WASHINGTON – Arizona Court of Appeals judges quizzed attorneys Wednesday as they tried to figure out how, or if, they can square competing abortion laws that could restrict or outright criminalize abortions in the state.
The hourlong hearing is the latest fallout from the U.S. Supreme Court’s decision this summer to reverse its Roe v. Wade decision that recognized a right to an abortion in 1973. That led Arizona Attorney General Mark Brnovich to ask a Pima County judge to lift the 50-year-old injunction that had blocked a territorial-era abortion ban under Roe.
The judge agreed in September, reinstating the 1901 law that makes it a crime to perform or aid in an abortion. But that ruling came just one day before a new state law took effect that allowed abortions up to 15 weeks of pregnancy.
The conflicting laws briefly led providers in the state to halt abortions, but the service slowly returned after the Court of Appeals blocked the lower court’s ruling. Clinics in the state are offering abortions while the appeals court tries to untangle the law.
They did not appear any closer to untangling things after Wednesday’s hearing, in which the attorney general’s office argued that the two laws could coexist and attorneys for Planned Parenthood Arizona said it was the courts’ job to “harmonize” a century of state abortion law.
“Instead of focusing on harmonization, why don’t you simply just focus on the language that is pretty important to us and adopt a construction that reconciles one with another?” Judge Peter Swann asked at one point. “Why do we even go with harmonization?”
Planned Parenthood attorney Sarah Mac Dougall argued that the Arizona Supreme Court has told lower courts “that you need to fit all of these laws together” when reconciling contradictory state laws.
Harmony has been Planned Parenthood’s prime argument throughout the legal battle over the conflicting laws. Brittany Fonteno, president and CEO of Planned Parenthood Arizona, said her organization has been asking for harmony from the courts “since AG Brnovich first filed his request to lift the injunction on the near-total ban.”
“We have been asking the court to clarify that the Civil War-era ban must be harmonized with the nearly five decades of law governing abortion that are on the books in Arizona” in the wake of Roe, Fonteno said in a statement Wednesday.
The judges appeared no less convinced by arguments from Michael Catlett, the Arizona deputy solicitor general who was representing the state. He said the two laws are not conflicting, but can coexist.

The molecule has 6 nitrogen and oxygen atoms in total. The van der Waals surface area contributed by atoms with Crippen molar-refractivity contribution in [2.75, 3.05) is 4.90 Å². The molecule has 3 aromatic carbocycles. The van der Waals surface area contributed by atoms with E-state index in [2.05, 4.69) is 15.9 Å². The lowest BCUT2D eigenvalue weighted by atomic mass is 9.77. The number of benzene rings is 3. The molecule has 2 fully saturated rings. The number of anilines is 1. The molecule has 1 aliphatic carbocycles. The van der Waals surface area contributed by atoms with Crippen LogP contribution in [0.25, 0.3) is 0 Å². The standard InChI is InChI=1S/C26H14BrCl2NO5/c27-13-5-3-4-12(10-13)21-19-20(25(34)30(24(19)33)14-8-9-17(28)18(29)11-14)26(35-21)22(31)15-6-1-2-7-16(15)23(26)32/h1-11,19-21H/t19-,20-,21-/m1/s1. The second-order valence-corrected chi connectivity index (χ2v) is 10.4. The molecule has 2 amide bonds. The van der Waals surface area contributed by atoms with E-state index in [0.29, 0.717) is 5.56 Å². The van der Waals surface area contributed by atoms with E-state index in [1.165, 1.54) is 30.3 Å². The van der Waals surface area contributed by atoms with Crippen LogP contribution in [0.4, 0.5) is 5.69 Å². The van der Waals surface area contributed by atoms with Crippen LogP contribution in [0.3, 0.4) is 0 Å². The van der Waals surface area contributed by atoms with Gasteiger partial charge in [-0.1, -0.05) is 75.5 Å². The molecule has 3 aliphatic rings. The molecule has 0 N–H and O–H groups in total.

The judges seemed to disagree and asked Catlett how that could be possible. Swann gave a hypothetical asking, if a doctor were to deliver an abortion on a person who is 10 weeks pregnant, what would happen under the two laws now on the books?
“At 10 weeks, the 15-week law would not apply,” Catlett said. He then went on the explain that the 15-week ban is necessary for physicians who would attempt to deliver an abortion at 18 weeks of pregnancy.
The judges expressed concerns that the decision on whom to prosecute when, and under what law, would be left up to local prosecutors and would make it impossible for health care providers to know what they could or could not do.
After more than an hour of the judges’ spirited questioning of both sides, Judge Peter Eckerstrom ended the hearing by thanking the parties as the three-judge panel sets out to “resolve this very difficult question of statutory interpretation.”
Both sides claimed to be satisfied with the hearing afterward.
“We are hopeful that the Arizona Court of Appeals will not reinstate the superior court’s order” that revived the abortion ban, Fonteno said in her statement.
But a spokesperson for the attorney general’s office said the state is looking forward to the court providing “clarity” on the issue.
“A new abortion law passed by the Legislature and signed by the governor earlier this year indicated that our previous law was not repealed,” said the spokesperson, Brittni Thomason, in an email. “Arizonans deserve clarity and certainty on this important issue.”
Eckerstrom did not indicate when a ruling might be handed down, but the court’s decision is not likely to be the end of the legal fight over the laws.
“We know the work is far from done and we have said it all along – we will not stop fighting,” Fonteno said in her statement.